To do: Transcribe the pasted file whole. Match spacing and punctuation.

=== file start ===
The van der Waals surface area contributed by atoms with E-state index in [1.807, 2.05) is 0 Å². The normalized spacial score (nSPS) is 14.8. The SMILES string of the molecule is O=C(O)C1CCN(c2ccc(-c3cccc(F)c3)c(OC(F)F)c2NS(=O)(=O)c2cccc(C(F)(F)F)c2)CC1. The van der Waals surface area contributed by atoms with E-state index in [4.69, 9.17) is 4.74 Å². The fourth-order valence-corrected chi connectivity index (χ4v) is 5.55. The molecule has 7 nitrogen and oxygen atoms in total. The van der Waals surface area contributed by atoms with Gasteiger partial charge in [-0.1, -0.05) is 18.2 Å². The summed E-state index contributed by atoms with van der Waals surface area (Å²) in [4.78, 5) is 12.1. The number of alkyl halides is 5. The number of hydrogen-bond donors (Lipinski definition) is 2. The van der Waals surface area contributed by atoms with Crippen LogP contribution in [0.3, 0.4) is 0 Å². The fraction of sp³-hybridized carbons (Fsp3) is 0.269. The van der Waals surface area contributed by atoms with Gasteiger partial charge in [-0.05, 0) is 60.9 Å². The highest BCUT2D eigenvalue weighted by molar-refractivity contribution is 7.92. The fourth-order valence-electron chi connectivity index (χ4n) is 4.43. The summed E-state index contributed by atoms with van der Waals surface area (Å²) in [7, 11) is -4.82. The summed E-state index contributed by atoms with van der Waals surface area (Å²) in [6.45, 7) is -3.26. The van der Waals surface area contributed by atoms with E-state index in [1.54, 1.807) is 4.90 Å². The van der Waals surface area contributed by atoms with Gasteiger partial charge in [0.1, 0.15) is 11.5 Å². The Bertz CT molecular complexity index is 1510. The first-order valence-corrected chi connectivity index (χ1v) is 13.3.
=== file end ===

The van der Waals surface area contributed by atoms with E-state index in [1.807, 2.05) is 0 Å². The normalized spacial score (nSPS) is 14.8. The SMILES string of the molecule is O=C(O)C1CCN(c2ccc(-c3cccc(F)c3)c(OC(F)F)c2NS(=O)(=O)c2cccc(C(F)(F)F)c2)CC1. The van der Waals surface area contributed by atoms with E-state index in [4.69, 9.17) is 4.74 Å². The fourth-order valence-corrected chi connectivity index (χ4v) is 5.55. The molecule has 7 nitrogen and oxygen atoms in total. The van der Waals surface area contributed by atoms with Gasteiger partial charge in [-0.1, -0.05) is 18.2 Å². The summed E-state index contributed by atoms with van der Waals surface area (Å²) in [4.78, 5) is 12.1. The number of alkyl halides is 5. The number of hydrogen-bond donors (Lipinski definition) is 2. The van der Waals surface area contributed by atoms with Crippen LogP contribution in [0.3, 0.4) is 0 Å². The fraction of sp³-hybridized carbons (Fsp3) is 0.269. The van der Waals surface area contributed by atoms with Gasteiger partial charge in [-0.05, 0) is 60.9 Å². The highest BCUT2D eigenvalue weighted by molar-refractivity contribution is 7.92. The fourth-order valence-electron chi connectivity index (χ4n) is 4.43. The summed E-state index contributed by atoms with van der Waals surface area (Å²) in [7, 11) is -4.82. The summed E-state index contributed by atoms with van der Waals surface area (Å²) in [6.45, 7) is -3.26. The van der Waals surface area contributed by atoms with E-state index in [1.54, 1.807) is 4.90 Å². The van der Waals surface area contributed by atoms with Gasteiger partial charge in [0.1, 0.15) is 11.5 Å². The Bertz CT molecular complexity index is 1510. The first-order valence-corrected chi connectivity index (χ1v) is 13.3.